Wave form C is reflective of a high pressure drop in dispenser 20, which for example may be generally indicative of a worn dispenser nozzle in the can coating process described herein. Since the dispenser 20 has been enabled, a signal identical to that described in connection with wave form B is present at points 32 and 198. The wave form appearing at point 207 is similar to that appearing for wave form B except for magnitude. Consequently, the wave form appearing at point 219 is very similar to that discussed in connection with wave form B, except that its amplitude is higher. With this high signal at point 219, the output of comparator 310 at point 318 is generally identical to the wave form discussed in connection with wave form B, except that the time 804 may be slightly longer since capacitor 218 has been charged to a higher voltage. With the pressure drop of wave form C being so high, the reference voltage at point 324 for comparator 320 has been exceeded, consequently, the voltage at point 324 will be allowed to charge capacitor 330 in accordance with the time constant of resistor 326 and capacitor 330. This signal appears at point 321. When capacitor 218 has discharged sufficiently such that the input to comparator 320 is less than the reference voltage at point 324, capacitor 330 will discharge through resistor 328 to ground according to the time constant for those components. The discharge of the capacitor delays the voltage at point 321 from becoming zero because if a low signal is provided to inputs 344 and 342 of OR gate 340, a low signal will be provided to input 354 of OR gate 350 which will force OR gate 350 to go temporarily low providing a false pulse to conductor 301. Accordingly, the time constant established by resistor 328 and capacitor 330 allows sufficient time, designated as 806 on Fig. 11, for the signal at point 318 to return to high. The resultant signal on conductor 301 is a continuous low. Since no pulse appears on conductor 301, counter 620 of information processor 600 is not reset and the rising edge at point 198 clocks the counter.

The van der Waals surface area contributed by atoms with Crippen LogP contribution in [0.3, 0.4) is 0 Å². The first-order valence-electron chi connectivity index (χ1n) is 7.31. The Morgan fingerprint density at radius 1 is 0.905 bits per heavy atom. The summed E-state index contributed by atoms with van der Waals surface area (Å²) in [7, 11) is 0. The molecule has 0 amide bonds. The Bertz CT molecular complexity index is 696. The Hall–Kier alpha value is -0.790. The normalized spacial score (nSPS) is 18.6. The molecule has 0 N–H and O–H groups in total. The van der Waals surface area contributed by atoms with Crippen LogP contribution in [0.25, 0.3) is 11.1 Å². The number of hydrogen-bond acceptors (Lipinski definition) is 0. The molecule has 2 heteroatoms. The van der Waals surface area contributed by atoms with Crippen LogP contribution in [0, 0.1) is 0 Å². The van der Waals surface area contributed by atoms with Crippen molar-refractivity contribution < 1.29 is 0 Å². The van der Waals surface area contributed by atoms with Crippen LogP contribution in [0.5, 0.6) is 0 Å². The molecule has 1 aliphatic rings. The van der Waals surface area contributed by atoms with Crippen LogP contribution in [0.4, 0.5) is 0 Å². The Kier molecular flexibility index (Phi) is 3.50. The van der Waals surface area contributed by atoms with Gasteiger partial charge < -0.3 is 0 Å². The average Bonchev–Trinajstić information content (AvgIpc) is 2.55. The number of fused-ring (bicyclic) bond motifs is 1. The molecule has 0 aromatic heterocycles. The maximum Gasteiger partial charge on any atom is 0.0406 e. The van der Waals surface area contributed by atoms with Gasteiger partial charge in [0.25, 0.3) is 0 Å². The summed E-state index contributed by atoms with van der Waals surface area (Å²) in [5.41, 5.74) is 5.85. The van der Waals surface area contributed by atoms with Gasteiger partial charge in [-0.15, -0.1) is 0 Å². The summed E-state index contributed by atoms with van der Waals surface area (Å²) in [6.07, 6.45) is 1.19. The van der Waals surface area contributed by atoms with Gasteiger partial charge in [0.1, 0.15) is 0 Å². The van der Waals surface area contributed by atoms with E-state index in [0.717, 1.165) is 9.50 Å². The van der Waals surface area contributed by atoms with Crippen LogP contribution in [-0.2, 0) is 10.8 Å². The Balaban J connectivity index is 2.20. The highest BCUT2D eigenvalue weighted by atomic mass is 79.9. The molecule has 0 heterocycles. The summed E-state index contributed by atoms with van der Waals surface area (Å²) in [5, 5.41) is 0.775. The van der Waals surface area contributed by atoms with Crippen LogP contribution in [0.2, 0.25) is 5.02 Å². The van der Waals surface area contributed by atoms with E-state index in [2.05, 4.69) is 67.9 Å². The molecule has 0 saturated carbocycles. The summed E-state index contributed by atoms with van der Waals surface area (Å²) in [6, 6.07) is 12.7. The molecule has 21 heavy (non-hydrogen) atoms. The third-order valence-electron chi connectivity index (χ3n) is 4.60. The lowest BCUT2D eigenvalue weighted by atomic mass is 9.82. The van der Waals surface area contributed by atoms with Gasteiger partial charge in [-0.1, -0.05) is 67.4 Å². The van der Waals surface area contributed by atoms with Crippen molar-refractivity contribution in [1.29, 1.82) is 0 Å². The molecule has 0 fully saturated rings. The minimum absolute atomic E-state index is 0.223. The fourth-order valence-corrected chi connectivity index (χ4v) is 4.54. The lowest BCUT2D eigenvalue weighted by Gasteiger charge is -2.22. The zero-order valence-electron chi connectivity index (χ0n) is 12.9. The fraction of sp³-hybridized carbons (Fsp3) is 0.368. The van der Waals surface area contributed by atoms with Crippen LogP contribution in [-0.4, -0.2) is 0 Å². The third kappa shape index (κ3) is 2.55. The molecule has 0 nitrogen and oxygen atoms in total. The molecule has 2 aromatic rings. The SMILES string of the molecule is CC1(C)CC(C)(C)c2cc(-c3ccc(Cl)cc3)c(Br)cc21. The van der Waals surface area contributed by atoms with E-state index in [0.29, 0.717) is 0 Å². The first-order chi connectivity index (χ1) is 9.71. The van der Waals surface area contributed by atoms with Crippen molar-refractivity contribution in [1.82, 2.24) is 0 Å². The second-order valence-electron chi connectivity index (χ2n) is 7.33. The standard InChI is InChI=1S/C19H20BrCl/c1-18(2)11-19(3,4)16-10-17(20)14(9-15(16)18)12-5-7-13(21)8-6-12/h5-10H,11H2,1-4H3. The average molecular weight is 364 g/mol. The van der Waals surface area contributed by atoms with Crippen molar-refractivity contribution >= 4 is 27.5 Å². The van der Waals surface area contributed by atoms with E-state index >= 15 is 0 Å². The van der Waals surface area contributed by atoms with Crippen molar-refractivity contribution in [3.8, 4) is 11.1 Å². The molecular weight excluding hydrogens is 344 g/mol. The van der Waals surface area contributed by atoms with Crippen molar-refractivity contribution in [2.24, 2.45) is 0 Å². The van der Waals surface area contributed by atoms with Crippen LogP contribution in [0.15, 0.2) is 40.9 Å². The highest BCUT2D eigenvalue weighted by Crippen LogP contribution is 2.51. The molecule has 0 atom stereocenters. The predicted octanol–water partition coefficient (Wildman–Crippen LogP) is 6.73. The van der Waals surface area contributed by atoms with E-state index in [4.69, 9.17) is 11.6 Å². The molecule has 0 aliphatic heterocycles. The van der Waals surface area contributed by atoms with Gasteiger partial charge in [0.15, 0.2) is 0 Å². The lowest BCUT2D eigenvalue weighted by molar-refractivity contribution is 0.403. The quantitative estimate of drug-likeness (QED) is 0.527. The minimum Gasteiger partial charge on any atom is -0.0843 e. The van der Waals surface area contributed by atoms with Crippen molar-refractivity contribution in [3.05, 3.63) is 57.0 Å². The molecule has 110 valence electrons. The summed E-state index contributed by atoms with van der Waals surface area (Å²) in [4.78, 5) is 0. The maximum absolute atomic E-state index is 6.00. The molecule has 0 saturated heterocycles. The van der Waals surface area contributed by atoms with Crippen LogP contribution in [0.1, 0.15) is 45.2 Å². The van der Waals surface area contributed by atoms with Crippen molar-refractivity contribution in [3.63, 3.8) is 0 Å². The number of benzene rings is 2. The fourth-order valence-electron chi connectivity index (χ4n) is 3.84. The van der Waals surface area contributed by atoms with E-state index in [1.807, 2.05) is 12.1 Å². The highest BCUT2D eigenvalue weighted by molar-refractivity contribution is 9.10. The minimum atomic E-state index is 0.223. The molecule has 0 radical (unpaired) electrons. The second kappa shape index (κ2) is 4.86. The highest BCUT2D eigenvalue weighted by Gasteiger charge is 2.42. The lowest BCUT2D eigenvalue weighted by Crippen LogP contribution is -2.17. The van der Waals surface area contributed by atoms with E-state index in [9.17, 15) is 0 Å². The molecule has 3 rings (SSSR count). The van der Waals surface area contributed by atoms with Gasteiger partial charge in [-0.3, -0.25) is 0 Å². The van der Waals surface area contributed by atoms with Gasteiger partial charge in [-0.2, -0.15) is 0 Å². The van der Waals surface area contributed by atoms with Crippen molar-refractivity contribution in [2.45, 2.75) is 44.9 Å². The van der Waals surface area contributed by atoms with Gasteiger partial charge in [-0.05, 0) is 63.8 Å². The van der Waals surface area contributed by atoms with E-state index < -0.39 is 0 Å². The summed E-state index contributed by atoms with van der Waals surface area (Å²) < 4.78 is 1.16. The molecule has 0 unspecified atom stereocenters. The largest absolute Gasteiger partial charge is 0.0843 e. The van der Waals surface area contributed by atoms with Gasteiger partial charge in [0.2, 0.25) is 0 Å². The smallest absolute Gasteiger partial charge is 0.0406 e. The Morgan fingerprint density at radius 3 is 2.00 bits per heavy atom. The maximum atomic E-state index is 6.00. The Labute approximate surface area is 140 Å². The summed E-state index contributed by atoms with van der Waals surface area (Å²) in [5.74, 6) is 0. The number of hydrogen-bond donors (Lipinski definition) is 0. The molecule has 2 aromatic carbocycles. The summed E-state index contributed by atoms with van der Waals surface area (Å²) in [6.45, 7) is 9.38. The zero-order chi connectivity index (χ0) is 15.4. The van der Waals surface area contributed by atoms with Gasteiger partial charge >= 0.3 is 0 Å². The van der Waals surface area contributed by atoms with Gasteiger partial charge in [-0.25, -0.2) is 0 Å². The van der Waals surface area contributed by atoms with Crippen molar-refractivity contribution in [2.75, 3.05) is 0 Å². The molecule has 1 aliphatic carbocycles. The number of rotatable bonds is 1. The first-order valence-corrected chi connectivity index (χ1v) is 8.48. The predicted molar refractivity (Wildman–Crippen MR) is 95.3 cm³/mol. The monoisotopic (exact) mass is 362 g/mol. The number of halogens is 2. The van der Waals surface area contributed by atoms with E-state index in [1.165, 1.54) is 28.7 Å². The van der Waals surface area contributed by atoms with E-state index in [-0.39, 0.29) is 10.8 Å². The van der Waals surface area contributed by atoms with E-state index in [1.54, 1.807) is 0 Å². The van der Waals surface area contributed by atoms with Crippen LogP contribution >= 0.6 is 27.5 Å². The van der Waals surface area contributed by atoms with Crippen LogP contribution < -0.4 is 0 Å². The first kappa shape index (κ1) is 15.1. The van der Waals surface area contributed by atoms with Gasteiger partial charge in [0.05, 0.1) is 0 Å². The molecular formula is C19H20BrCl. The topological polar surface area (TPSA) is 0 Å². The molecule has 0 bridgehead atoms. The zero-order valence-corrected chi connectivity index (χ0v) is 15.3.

If counter 620 were to have counted a preselected number of consecutive pulses from OR gate 199, a signal is transmitted through multiplexor 630 to OR gate 650 and enables latches 640A, B and C. The point RA of latch 640A will receive a high signal while the point SA receives a low signal, providing a high output at point QA. Schmitt trigger inverter 604 also provides a high signal to the inhibit input of multiplexor 630 through conductor 605. Since the output at QA is high, the output of OR gate 199 will remain high, effectively "freezing" the system.
When the enable signal is provided by multiplexor 630, the latch 640C, for wave form C, has a high input at RC and a high input at SC providing a low output at QC. The low output at QC in turn provides a high input at SB and after being inverted by inverter driver 644, provides a low input at RB providing a high output at QB. The subsequent activation of light emitting diode 645 indicates that a high pressure drop condition has occurred.
Wave form D of FIG. 11 is reflective of a pressure drop in dispenser 20 which is too low indicating a clog. Since dispenser 20 has been enabled, a signal occurs at points 32 and 198 which has been discussed in greater detail in connection with wave form B. Switch 206 will thus be in the position shown in the drawings and the wave form at point 207 will be present. The charging of capacitor 218 again yields the wave form shown at point 219. The signal at point 219 is relatively smaller in amplitude such that neither of the reference voltages for comparators 310 or 320 is approached, consequently, the output at point 318 remains high and the wave form at point 321 remains low for the entire enabling time. Since a high-low signal is presented to the inputs of OR gate 340, a high output will be presented to input 354 of OR gate 350. Accordingly, OR gate 350 will have a high output which will provide a low output signal by Schmitt trigger inverter 360 on conductor 301. As previously discussed, a low signal on conductor 301 permits counter 620 to count the pulse output of OR gate 199. If wave form D represents the appropriate number of consecutive counts by counter 620, multiplexer 630 will provide a high signal to OR gate 650 and also enable latches 640A, B and C. Since the output of comparator 310 remains continuously high, a low signal will be applied to the RC input of latch 640C. As previously discussed, a high signal is received at input SC. In the preferred embodiment, inverters have been placed before each of the inputs of latches 640A, B and C and the inputs of the fourth unused latch (not shown in the drawings) contained in the set have been each tied to ground. Once enabled, the latch 640C will have a high output at QC. The activation of light emitting diode 646, indicates that the pressure drop in dispenser 20 is too small.
Changes and modifications in the specifically described embodiments can be carried out without departure from the scope of the invention which is intended to be limited only by the scope of the appended claims.
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|19 oct. 1990||FPAY||Fee payment|
Year of fee payment: 4
|19 sept. 1994||FPAY||Fee payment|
Year of fee payment: 8
|14 sept. 1998||FPAY||Fee payment|
Year of fee payment: 12